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Moderator Dave Kartunen (far left) presided over the School Board Candidates Debate at the JEA last week.

NOTHING DRAWS a crowd like the promise of bloodsport.

I mean, for sure, it was a noble interest in our children’s future that inspired 175 or so folks to show up at last Wednesday’s debate between candidates running for Savannah-Chatham School Board President.

The outcome of the May 20 election will affect every resident from the tip of Tybee to the outskirts of Pooler whether you’ve got kids in public school or not, and everyone wants to choose the candidate that best represents their values and concerns.

Still, the air inside the JEA auditorium crackled with the sense that this might be a little more thrilling that your average PTA meeting. After all, this is a race that’s already brought out taxation issues, ethics complaints and a man in a chicken suit.

“Let the games begin,” murmured Savannah Classical Academy founder Roger Moss as moderator and WSAV anchor Dave Kartunen tapped his mike.

Organized by public school parents Anne Hart of and Michelle Solomon, the debate brought all five contenders together to present their particular approach to thankless public service. In addition to receiving the salary equivalent of a Wal-Mart greeter, the “winner” will shoulder a Sisyphean load of responsibilities, including the appointment of a new school superintendent in 2016.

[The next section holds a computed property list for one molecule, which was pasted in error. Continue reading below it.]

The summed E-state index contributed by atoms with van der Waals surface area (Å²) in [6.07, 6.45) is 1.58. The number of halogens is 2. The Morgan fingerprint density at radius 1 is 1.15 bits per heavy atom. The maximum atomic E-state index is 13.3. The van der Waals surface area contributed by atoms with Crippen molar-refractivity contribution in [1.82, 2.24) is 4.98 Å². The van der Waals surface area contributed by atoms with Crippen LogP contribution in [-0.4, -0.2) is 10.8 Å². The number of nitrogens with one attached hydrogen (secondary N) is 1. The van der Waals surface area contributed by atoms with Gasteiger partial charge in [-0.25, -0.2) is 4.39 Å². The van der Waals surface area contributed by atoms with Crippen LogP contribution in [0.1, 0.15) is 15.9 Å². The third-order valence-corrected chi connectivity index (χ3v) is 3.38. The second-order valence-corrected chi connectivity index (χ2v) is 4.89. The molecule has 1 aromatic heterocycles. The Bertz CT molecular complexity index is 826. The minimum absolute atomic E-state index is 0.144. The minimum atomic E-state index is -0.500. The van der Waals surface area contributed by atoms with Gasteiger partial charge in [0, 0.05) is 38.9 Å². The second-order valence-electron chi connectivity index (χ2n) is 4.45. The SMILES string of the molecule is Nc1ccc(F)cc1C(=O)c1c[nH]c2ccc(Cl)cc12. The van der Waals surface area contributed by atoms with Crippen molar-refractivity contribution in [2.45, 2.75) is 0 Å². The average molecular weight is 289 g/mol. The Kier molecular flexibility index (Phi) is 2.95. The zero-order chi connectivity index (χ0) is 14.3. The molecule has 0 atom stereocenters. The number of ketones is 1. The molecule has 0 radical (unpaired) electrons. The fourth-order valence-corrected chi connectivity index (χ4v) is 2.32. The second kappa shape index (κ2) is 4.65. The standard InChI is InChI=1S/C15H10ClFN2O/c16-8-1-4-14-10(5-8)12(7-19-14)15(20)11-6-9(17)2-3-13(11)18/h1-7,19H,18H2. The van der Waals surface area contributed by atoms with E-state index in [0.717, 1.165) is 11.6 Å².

“Why would anyone want to be school board president?” wondered longtime board member Julie Wade, who had just left a seven and a half hour school board meeting about proposed bell times for next year.

(Don’t let her fool you; Wade dedicates a massive portion of her life to this community and might have been on the ballot herself if she hadn’t been so busy surviving breast cancer this year. Read her inspiring Facebook blog, Running Through Chemo.)

The reasons appear to be uniform: Each candidate clearly understands that our local economy, crime rate and quality of life in Savannah starts at school. How to affect those areas in a meaningful and positive way is what’s up for debate.

“Savannah rises and falls with the state of its public education,” summed up former Groves High Engish teacher and current Savannah State professor Jolene Byrne, who recounted how her own education broke a generations-old cycle of poverty.

As a proponent of project-based learning, Byrne used the Tybee Maritime Academy as an example of how the district needs to replicate its successes. However, some parents in the crowd who have been subjected to indecipherable homework assignments whispered that they’d rather see less open-ended projects about what fabrics were worn in the American Revolution and “more damn math problems.”

While Byrne is the only candidate with a child currently in the public school system, several others bring decades of experience to the table. Sadie Brown taught for 37 years in local schools and calls herself a “warrior for our children.” Rev. Chester Ellis also spent over three decades in the classroom and helped found the nationally-lauded Woodville-Tompkins trade program.

“I come as a servant answering the call,” nodded Ellis in his introductory minute-and-a-half.